In the example of FIG. 16, the width of the touch signature will decrease slightly for locations to the right of the touching object 6 in FIG. 16D. Such signature behavior is also illustrated in the graph of FIG. 15A. It should be noted that such a decrease in signature width is only observed when the length of the receiving area 3′ is smaller than the width of the dispersed beam at the outcoupling side (e.g. as shown in FIG. 16A). For example, in the above-mentioned variant where a single elongate sensor is arranged at the outcoupling side instead of the output scanner arrangement, a decrease in touch signature width is unlikely to be observed.
  • [0163]
    Above, it was shown that the width and height of a touch signature changes with the location of the touching object due to the effects of light scattering. Below, it will now be explained how the resulting dispersion function can be used to improve the touch determination. For reasons of explanation, the dispersive effects are slightly exaggerated in the figures accompanying the following disclosure.
  • [0164]
    FIGS. 17A-17B illustrate a scan beam embodiment, in which three collimated non-parallel beams are swept (translated) across the panel, resulting in three spatial transmission signals.
  • [0165]
    FIG. 17A illustrates the three beams B1-B3 and the resulting spatial transmission signals S1-S3. A first beam B1, which is parallel to the top and bottom edges of the panel 1, is injected at the left side and detected at the right side of the panel 1, while being swept from the bottom to the top (or vice versa). The resulting spatial transmission signal S1 is shown to the right side of the panel 1. A second beam B2, with a scan angle which is non-parallel to the edges of the panel 1, is injected at the top and is detected at the bottom, while being swept from left to right (or vice versa). The resulting spatial transmission signal S2 is shown at the bottom. A third beam B3, which is parallel to the left and right edges of the panel 1, is injected at the bottom and detected at the top, while being swept from left to right (or vice versa). The resulting spatial transmission signal S3 is shown at the top. Each spatial transmission signal S1-S3 contains a respective touch signature P1,1, P2,1, P3,1, resulting from the touching object 6.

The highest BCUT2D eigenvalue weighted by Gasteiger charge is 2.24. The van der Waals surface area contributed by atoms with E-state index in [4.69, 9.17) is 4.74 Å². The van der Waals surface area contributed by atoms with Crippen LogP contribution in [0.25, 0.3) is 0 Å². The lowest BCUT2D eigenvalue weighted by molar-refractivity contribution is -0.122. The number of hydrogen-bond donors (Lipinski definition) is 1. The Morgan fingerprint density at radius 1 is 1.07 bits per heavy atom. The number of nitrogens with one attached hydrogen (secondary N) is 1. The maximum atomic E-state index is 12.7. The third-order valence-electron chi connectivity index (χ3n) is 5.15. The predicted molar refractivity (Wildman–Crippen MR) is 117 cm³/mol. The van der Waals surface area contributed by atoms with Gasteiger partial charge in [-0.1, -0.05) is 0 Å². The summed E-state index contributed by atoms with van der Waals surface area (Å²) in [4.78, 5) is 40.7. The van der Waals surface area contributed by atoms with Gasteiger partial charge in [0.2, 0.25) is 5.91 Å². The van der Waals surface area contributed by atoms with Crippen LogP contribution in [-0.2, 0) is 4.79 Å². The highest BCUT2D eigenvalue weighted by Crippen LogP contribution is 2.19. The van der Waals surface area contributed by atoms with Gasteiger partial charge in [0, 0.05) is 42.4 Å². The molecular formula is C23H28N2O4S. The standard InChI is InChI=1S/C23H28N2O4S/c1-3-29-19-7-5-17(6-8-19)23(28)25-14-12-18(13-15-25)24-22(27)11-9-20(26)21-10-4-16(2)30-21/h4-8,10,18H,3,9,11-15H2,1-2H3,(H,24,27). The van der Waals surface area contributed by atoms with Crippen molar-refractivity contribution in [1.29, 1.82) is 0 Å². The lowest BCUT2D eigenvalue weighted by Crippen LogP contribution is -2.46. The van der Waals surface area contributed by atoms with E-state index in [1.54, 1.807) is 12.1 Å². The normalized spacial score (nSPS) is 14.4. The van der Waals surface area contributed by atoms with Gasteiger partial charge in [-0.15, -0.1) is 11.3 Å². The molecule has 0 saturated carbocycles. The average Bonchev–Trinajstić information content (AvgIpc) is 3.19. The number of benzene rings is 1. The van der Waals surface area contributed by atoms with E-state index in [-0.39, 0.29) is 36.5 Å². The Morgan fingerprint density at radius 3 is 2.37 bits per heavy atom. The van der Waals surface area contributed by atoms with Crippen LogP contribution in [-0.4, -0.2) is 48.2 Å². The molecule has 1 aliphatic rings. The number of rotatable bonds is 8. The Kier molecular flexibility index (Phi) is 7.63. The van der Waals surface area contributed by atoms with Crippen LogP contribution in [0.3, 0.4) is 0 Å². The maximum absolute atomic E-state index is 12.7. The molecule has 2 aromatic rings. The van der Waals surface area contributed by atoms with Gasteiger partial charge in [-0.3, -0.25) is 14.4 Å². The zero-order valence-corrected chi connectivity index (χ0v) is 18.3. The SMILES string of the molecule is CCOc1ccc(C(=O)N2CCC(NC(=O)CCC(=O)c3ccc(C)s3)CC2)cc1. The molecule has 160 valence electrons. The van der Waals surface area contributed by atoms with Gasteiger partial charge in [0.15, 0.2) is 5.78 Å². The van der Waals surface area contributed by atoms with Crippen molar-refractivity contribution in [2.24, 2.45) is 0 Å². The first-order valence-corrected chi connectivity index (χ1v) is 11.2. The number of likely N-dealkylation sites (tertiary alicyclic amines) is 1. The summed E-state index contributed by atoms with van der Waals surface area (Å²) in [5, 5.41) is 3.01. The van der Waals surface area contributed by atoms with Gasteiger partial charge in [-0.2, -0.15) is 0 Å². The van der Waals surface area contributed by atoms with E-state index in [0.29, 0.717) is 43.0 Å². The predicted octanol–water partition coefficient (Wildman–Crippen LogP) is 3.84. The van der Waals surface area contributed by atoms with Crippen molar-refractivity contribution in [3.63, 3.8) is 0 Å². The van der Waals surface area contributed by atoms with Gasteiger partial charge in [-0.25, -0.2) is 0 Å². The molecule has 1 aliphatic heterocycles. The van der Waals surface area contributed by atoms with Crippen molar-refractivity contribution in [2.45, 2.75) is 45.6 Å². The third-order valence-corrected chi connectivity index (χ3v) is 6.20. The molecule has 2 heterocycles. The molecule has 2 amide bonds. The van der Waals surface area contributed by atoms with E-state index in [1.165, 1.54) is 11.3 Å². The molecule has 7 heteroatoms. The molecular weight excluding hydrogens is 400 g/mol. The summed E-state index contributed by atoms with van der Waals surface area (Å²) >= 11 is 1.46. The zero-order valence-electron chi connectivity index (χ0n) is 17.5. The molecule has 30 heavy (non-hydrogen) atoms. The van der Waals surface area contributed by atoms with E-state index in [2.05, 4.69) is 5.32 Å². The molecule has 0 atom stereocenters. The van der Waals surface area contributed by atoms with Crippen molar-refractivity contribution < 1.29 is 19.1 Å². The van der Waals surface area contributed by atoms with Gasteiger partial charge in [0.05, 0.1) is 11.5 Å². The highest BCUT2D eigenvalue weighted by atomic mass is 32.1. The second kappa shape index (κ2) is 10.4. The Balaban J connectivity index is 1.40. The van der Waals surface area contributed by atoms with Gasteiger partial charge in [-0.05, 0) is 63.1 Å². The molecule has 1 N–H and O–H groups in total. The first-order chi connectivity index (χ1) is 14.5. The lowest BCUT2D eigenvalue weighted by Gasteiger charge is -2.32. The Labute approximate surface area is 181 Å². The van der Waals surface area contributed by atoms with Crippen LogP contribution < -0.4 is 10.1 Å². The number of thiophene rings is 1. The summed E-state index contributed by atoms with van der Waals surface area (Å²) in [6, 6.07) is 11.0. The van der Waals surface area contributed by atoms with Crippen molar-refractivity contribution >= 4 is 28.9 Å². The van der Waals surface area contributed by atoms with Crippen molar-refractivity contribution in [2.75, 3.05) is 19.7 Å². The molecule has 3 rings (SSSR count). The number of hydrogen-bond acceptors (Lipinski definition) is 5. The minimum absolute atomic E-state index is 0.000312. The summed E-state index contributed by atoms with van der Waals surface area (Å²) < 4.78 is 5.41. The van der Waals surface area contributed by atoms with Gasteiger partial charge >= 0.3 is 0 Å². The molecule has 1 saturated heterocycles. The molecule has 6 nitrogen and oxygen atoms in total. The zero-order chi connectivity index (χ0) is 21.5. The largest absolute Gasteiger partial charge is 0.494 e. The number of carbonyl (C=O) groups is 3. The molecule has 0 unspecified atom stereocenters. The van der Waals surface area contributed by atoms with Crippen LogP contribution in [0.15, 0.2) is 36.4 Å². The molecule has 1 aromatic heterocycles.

• [0166]
    FIG. 17B illustrates attenuation paths for the touch signatures P1,1, P2,1, P3,1 , in the spatial transmission signals S1-S3 generated by the beams B1-B3, as obtained by applying a dispersion function to the width of each touch signature P1,1, P2,1, P3,1. The dispersion function may be determined for this scan beam embodiment, either by theoretical calculation or by measurement. Thus, each attenuation path is delimited by two dispersion lines representing the factual width of a touching object 6 yielding the detected touch signature width as a function of the distance from the entry point. It is seen that if the touching object 6 is located close to the entry point, the factual width is essentially equal to the width of the touch signature. If the touching object 6 is located farther away from the entry point, its factual width has to be smaller in order to generate the detected touch signature P1,1. For reference purposes, FIG. 17B also illustrates the uncorrected attenuation paths (straight parallel lines) generated by tracing the limit points the touch signatures P1,1, P2,1, P3,1 along the associated detection lines.
  • [0167]
    It is realized that a dispersion function may be applied to increase the accuracy of the polygon sets described above and exemplified in relation to FIGS. 5-7 and 10, by using corrected attenuation paths in the polygon sets. Likewise, in center line intersection (FIG. 10), the dispersion function may be applied to determine the factual width at the crossing points. Furthermore, in all embodiments, the dispersion function may also be applied to modify the extent of dead zones. The application of the dispersion function, in a scan beam embodiment with a dispersive touch surface, may result in smaller/fewer analysis areas, and thus may improve the accuracy of the touch determination as well as reduce the required processing and/or improve the processing speed.